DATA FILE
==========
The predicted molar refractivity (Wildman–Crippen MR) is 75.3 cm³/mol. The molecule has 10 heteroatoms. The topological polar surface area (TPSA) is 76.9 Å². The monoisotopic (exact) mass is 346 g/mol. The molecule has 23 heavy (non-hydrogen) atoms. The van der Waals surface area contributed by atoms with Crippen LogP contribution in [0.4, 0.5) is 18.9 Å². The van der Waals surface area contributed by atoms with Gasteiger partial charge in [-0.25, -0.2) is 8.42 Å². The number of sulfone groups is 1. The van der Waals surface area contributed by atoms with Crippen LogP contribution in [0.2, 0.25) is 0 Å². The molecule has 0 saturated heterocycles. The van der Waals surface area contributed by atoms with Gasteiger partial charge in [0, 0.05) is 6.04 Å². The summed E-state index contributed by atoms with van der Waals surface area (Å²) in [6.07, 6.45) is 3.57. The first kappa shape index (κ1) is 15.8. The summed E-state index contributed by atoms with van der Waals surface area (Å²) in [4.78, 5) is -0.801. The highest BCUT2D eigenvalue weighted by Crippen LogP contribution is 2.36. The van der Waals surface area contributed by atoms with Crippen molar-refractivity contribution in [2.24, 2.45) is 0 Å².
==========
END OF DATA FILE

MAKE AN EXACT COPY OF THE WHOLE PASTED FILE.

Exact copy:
The predicted molar refractivity (Wildman–Crippen MR) is 75.3 cm³/mol. The molecule has 10 heteroatoms. The topological polar surface area (TPSA) is 76.9 Å². The monoisotopic (exact) mass is 346 g/mol. The molecule has 23 heavy (non-hydrogen) atoms. The van der Waals surface area contributed by atoms with Crippen LogP contribution in [0.4, 0.5) is 18.9 Å². The van der Waals surface area contributed by atoms with Gasteiger partial charge in [-0.25, -0.2) is 8.42 Å². The number of sulfone groups is 1. The van der Waals surface area contributed by atoms with Crippen LogP contribution in [0.2, 0.25) is 0 Å². The molecule has 0 saturated heterocycles. The van der Waals surface area contributed by atoms with Gasteiger partial charge in [0, 0.05) is 6.04 Å². The summed E-state index contributed by atoms with van der Waals surface area (Å²) in [6.07, 6.45) is 3.57. The first kappa shape index (κ1) is 15.8. The summed E-state index contributed by atoms with van der Waals surface area (Å²) in [4.78, 5) is -0.801. The highest BCUT2D eigenvalue weighted by Crippen LogP contribution is 2.36. The van der Waals surface area contributed by atoms with Crippen molar-refractivity contribution in [2.24, 2.45) is 0 Å².